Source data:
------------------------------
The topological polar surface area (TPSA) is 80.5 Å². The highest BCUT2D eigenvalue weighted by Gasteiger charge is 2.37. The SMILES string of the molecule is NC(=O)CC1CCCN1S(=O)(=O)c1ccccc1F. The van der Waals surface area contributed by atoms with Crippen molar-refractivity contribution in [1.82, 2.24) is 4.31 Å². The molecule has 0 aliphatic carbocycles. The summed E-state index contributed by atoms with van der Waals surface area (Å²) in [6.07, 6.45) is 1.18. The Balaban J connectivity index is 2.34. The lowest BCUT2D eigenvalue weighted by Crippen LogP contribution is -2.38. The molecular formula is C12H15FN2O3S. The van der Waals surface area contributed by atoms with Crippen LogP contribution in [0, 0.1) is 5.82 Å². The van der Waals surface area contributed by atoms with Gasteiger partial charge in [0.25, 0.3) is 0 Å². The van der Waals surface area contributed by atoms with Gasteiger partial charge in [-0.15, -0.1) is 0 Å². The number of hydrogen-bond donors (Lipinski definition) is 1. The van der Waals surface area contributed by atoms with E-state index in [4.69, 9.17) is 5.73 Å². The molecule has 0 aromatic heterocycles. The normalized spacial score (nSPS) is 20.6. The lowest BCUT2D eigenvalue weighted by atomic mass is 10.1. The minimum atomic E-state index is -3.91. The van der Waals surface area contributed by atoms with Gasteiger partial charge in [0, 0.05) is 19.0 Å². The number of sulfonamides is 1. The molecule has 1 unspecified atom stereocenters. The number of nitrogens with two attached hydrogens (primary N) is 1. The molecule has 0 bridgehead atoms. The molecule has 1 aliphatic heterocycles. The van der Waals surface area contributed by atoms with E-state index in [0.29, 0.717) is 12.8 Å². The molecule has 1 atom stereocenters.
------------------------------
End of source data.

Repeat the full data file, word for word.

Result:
The topological polar surface area (TPSA) is 80.5 Å². The highest BCUT2D eigenvalue weighted by Gasteiger charge is 2.37. The SMILES string of the molecule is NC(=O)CC1CCCN1S(=O)(=O)c1ccccc1F. The van der Waals surface area contributed by atoms with Crippen molar-refractivity contribution in [1.82, 2.24) is 4.31 Å². The molecule has 0 aliphatic carbocycles. The summed E-state index contributed by atoms with van der Waals surface area (Å²) in [6.07, 6.45) is 1.18. The Balaban J connectivity index is 2.34. The lowest BCUT2D eigenvalue weighted by Crippen LogP contribution is -2.38. The molecular formula is C12H15FN2O3S. The van der Waals surface area contributed by atoms with Crippen LogP contribution in [0, 0.1) is 5.82 Å². The van der Waals surface area contributed by atoms with Gasteiger partial charge in [0.25, 0.3) is 0 Å². The van der Waals surface area contributed by atoms with Gasteiger partial charge in [-0.15, -0.1) is 0 Å². The number of hydrogen-bond donors (Lipinski definition) is 1. The van der Waals surface area contributed by atoms with E-state index in [4.69, 9.17) is 5.73 Å². The molecule has 0 aromatic heterocycles. The normalized spacial score (nSPS) is 20.6. The lowest BCUT2D eigenvalue weighted by atomic mass is 10.1. The minimum atomic E-state index is -3.91. The van der Waals surface area contributed by atoms with Gasteiger partial charge in [0, 0.05) is 19.0 Å². The number of sulfonamides is 1. The molecule has 1 unspecified atom stereocenters. The number of nitrogens with two attached hydrogens (primary N) is 1. The molecule has 0 bridgehead atoms. The molecule has 1 aliphatic heterocycles. The van der Waals surface area contributed by atoms with E-state index in [0.29, 0.717) is 12.8 Å². The molecule has 1 atom stereocenters.